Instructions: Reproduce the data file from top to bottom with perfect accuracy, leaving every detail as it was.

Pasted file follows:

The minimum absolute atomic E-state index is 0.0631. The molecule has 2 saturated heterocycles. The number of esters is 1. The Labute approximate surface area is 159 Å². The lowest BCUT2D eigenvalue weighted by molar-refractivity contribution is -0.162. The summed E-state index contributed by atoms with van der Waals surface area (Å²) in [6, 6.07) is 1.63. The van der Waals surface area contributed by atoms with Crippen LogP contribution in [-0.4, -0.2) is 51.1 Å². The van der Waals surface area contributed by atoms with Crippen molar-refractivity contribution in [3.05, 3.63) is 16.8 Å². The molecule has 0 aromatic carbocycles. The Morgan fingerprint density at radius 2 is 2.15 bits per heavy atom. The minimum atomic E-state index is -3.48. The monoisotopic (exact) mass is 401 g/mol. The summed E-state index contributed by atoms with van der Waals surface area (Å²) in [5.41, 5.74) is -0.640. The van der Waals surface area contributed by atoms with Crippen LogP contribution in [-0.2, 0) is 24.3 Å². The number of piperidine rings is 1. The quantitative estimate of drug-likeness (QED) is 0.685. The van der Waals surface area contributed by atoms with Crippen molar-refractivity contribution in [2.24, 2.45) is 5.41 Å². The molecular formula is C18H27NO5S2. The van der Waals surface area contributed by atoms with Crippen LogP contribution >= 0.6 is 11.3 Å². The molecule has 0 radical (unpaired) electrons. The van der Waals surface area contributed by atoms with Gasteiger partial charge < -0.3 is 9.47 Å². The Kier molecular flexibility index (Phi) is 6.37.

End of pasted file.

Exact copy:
The minimum absolute atomic E-state index is 0.0631. The molecule has 2 saturated heterocycles. The number of esters is 1. The Labute approximate surface area is 159 Å². The lowest BCUT2D eigenvalue weighted by molar-refractivity contribution is -0.162. The summed E-state index contributed by atoms with van der Waals surface area (Å²) in [6, 6.07) is 1.63. The van der Waals surface area contributed by atoms with Crippen LogP contribution in [-0.4, -0.2) is 51.1 Å². The van der Waals surface area contributed by atoms with Crippen molar-refractivity contribution in [3.05, 3.63) is 16.8 Å². The molecule has 0 aromatic carbocycles. The Morgan fingerprint density at radius 2 is 2.15 bits per heavy atom. The minimum atomic E-state index is -3.48. The monoisotopic (exact) mass is 401 g/mol. The summed E-state index contributed by atoms with van der Waals surface area (Å²) in [5.41, 5.74) is -0.640. The van der Waals surface area contributed by atoms with Crippen LogP contribution in [-0.2, 0) is 24.3 Å². The number of piperidine rings is 1. The quantitative estimate of drug-likeness (QED) is 0.685. The van der Waals surface area contributed by atoms with Crippen molar-refractivity contribution in [2.24, 2.45) is 5.41 Å². The molecular formula is C18H27NO5S2. The van der Waals surface area contributed by atoms with Crippen LogP contribution >= 0.6 is 11.3 Å². The molecule has 0 radical (unpaired) electrons. The van der Waals surface area contributed by atoms with Gasteiger partial charge < -0.3 is 9.47 Å². The Kier molecular flexibility index (Phi) is 6.37.